Ages 6–10 | Ages 11–14 | Family Safety

Beyond Stranger Danger: How Can We Protect Our Kids?

coach abuse in kidsIt seems not a day goes by without a horrifying news report of kidnapping, rape or child molestation. And these stories are jarring; after all, aren’t these events every parent’s worst nightmare? We think: If I can just keep my kids away from strangers, they’ll be safe.

But here’s the reality: The danger doesn’t always come from people we don’t know.  Ninety percent of sexual abuse offenses are committed by someone acquainted with the child, according to data from the U.S. Department of Justice. This can include coaches, youth leaders, music teachers, older teens and neighbors, even members of our own families. “Very, very few assaults are at the hands of a stranger,” says Adam Cornell, a special assistant U.S. attorney in the Snohomish County prosecutor’s office.

Sharon Anderson (her name has been changed), a Seattle mom of two children, ages 6 and 11, knows this all too well. Her brother’s tennis coach abused him for 10 years, starting when her brother was 14. “We all thought [the coach] was a great guy,” she says. “My parents trusted him. He would tell my brother, ‘You’re gifted. You can go so far,’ when in reality he was grooming my brother.”

Tweens: especially vulnerable

According to Darkness to Light, an organization that works to reduce the incidence of child sexual abuse, children are twice as likely to be sexually victimized as adults. Studies report the median age for reported sexual abuse is 9.9 years of age for boys and 9.6 years of age for girls.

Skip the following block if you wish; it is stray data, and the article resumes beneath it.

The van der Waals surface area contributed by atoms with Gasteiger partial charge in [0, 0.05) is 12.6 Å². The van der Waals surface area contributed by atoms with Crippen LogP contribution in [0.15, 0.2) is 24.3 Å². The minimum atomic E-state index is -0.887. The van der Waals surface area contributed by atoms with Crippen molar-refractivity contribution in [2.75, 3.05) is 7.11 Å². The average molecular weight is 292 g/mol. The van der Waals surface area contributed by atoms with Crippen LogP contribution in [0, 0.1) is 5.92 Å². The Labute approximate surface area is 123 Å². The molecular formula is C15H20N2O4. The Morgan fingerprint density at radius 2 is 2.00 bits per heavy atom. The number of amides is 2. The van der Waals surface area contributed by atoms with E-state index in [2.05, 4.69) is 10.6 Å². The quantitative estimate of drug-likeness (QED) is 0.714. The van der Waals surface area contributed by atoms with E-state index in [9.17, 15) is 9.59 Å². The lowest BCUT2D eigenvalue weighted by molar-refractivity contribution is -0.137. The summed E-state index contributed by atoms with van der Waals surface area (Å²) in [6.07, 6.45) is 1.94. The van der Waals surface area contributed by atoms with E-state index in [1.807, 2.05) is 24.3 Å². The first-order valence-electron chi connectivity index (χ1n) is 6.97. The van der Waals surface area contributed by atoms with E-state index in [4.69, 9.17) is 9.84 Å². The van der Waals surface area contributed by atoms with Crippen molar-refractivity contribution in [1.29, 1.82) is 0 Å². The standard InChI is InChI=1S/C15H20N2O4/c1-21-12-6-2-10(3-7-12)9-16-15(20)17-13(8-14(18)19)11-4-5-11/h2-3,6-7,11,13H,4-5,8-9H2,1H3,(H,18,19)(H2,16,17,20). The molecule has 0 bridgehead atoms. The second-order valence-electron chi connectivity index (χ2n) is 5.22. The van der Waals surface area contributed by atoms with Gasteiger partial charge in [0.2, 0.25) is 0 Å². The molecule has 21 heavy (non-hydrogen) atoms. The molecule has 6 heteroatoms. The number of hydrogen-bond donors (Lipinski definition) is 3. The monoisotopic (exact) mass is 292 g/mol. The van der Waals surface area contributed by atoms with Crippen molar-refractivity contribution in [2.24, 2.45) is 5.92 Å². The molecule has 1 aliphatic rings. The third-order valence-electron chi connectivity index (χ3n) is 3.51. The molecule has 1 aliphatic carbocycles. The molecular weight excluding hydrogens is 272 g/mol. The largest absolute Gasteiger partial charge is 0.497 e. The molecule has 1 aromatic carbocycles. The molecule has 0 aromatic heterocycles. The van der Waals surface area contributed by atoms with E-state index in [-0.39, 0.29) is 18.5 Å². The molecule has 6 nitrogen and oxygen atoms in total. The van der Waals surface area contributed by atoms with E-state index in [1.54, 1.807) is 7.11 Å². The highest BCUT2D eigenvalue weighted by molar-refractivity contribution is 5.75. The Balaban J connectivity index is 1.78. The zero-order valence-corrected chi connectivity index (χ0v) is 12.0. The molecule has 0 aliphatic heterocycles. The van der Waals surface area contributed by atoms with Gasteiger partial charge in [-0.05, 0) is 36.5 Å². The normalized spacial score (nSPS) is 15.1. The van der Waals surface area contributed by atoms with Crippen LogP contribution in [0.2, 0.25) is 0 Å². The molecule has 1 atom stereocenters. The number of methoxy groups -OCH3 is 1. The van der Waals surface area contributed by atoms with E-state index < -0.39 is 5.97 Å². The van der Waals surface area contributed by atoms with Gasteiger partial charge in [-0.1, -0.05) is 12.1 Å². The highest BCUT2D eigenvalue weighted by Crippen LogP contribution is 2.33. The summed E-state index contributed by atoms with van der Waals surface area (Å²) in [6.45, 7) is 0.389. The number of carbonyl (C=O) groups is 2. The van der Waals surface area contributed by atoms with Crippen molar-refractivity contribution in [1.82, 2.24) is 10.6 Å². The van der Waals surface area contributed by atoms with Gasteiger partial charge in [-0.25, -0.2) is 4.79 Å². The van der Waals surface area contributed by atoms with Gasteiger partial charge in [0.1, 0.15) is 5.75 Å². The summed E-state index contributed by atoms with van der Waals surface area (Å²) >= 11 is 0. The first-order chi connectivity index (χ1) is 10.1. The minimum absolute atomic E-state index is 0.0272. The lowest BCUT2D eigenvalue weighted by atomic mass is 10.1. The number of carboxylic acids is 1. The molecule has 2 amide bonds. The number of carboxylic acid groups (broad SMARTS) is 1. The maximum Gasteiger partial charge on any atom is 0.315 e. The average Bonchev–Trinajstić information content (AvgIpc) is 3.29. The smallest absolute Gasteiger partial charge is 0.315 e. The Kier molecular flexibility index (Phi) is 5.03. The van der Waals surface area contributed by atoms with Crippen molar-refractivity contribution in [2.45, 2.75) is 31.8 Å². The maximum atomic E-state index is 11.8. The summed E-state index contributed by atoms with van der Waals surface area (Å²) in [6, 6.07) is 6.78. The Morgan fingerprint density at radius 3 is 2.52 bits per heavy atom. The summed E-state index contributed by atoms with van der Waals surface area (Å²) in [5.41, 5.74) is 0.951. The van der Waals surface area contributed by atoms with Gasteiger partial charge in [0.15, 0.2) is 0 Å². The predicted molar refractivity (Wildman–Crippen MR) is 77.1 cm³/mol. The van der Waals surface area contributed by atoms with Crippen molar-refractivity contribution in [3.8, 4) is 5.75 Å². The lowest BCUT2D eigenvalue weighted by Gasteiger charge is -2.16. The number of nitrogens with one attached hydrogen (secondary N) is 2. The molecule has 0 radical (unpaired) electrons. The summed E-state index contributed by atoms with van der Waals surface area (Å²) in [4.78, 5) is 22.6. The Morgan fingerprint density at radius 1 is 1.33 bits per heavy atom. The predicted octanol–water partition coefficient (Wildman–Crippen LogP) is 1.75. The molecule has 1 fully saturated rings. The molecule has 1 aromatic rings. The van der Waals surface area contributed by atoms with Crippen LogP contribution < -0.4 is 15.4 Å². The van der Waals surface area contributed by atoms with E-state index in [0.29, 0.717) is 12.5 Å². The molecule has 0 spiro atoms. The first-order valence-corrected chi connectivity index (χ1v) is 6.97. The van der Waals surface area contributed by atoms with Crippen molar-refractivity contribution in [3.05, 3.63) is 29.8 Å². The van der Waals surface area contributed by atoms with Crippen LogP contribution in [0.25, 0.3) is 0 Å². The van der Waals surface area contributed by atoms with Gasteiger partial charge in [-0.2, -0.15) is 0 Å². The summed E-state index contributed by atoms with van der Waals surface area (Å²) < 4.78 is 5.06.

Tweens — kids ages 9–12 — are particularly at risk, explains Kim Estes, owner of Savvy Parents Safe Kids, based in Redmond. “They are newbies when it comes to independence,” she says. They are going through puberty, experiencing new feelings regarding sexuality and becoming more focused on their peer groups. At this age, says Estes, kids like to feel grown up — and can be flattered by attention. “They’re not necessarily going to get that uh-oh feeling if an adult or an older teen is suddenly showing an interest in them.”

And that’s how the “grooming” process starts. Parenting expert Pattie Fitzgerald, author of No Trespassing! This Is My Body, explains how predators single out kids. “They are extremely strategic in their tactics,” she says. Offenders tend to go after kids who have a little too much freedom or independence, or whose parents have blinders on. They work on gaining opportunities for privacy and trust. They use flattery to get the child to keep a secret. “They’ll say to the child, ‘You’re my favorite, and this is how we express affection,’” says Fitzgerald.

Because tweens don’t yet have a reference point for normal adult sexual relationships, they can fall prey to abuse. “The physical contact can feel good. And predators are extremely clever and manipulative. The child can develop a loyalty and will want to protect the ‘special relationship,’” says Estes. And in many cases, it’s not until victims reach adulthood that they realize a crime has been committed. “My brother didn’t even know the abuse was wrong,” says Anderson.

What to look out for

Offenders, most of whom are male, can come from all walks of life, says Cornell. They can be people who are highly regarded in the community, older teens or trusted family members.